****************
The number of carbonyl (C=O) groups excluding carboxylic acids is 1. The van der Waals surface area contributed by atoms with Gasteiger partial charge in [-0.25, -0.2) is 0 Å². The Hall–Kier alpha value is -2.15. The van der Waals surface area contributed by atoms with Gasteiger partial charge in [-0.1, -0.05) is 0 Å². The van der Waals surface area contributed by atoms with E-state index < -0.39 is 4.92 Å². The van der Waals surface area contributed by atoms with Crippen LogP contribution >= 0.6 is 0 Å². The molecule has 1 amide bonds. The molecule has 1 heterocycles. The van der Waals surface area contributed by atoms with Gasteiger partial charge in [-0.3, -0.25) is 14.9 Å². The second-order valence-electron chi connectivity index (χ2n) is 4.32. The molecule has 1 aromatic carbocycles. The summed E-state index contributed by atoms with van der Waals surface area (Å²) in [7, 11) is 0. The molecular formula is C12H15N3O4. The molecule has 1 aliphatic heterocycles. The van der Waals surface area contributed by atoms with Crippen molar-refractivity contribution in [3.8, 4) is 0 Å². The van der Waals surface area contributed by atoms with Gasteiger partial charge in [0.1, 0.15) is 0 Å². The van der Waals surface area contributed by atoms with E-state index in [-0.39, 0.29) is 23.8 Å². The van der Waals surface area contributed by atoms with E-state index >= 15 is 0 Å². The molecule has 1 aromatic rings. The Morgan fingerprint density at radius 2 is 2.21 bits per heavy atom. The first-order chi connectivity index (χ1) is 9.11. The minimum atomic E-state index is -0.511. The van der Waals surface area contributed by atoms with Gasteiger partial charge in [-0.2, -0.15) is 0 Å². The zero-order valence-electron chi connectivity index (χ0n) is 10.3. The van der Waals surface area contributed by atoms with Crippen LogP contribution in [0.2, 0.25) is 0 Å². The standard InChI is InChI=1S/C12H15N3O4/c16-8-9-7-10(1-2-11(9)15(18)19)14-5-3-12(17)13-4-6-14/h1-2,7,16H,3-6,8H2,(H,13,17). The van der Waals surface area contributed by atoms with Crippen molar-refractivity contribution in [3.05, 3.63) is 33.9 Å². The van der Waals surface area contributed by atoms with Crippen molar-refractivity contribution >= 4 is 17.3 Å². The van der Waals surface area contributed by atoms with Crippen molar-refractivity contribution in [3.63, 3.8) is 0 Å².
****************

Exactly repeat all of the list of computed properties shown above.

The number of carbonyl (C=O) groups excluding carboxylic acids is 1. The van der Waals surface area contributed by atoms with Gasteiger partial charge in [-0.25, -0.2) is 0 Å². The Hall–Kier alpha value is -2.15. The van der Waals surface area contributed by atoms with Gasteiger partial charge in [-0.1, -0.05) is 0 Å². The van der Waals surface area contributed by atoms with E-state index < -0.39 is 4.92 Å². The van der Waals surface area contributed by atoms with Crippen LogP contribution >= 0.6 is 0 Å². The molecule has 1 amide bonds. The molecule has 1 heterocycles. The van der Waals surface area contributed by atoms with Gasteiger partial charge in [-0.3, -0.25) is 14.9 Å². The second-order valence-electron chi connectivity index (χ2n) is 4.32. The molecule has 1 aromatic carbocycles. The summed E-state index contributed by atoms with van der Waals surface area (Å²) in [7, 11) is 0. The molecular formula is C12H15N3O4. The molecule has 1 aliphatic heterocycles. The van der Waals surface area contributed by atoms with Crippen molar-refractivity contribution in [3.8, 4) is 0 Å². The van der Waals surface area contributed by atoms with Gasteiger partial charge in [0.1, 0.15) is 0 Å². The van der Waals surface area contributed by atoms with E-state index in [-0.39, 0.29) is 23.8 Å². The van der Waals surface area contributed by atoms with E-state index >= 15 is 0 Å². The molecule has 1 aromatic rings. The Morgan fingerprint density at radius 2 is 2.21 bits per heavy atom. The first-order chi connectivity index (χ1) is 9.11. The minimum atomic E-state index is -0.511. The van der Waals surface area contributed by atoms with Gasteiger partial charge in [-0.2, -0.15) is 0 Å². The zero-order valence-electron chi connectivity index (χ0n) is 10.3. The van der Waals surface area contributed by atoms with Crippen LogP contribution in [0.2, 0.25) is 0 Å². The standard InChI is InChI=1S/C12H15N3O4/c16-8-9-7-10(1-2-11(9)15(18)19)14-5-3-12(17)13-4-6-14/h1-2,7,16H,3-6,8H2,(H,13,17). The van der Waals surface area contributed by atoms with Crippen molar-refractivity contribution in [3.05, 3.63) is 33.9 Å². The van der Waals surface area contributed by atoms with Crippen molar-refractivity contribution >= 4 is 17.3 Å². The van der Waals surface area contributed by atoms with Crippen molar-refractivity contribution in [3.63, 3.8) is 0 Å².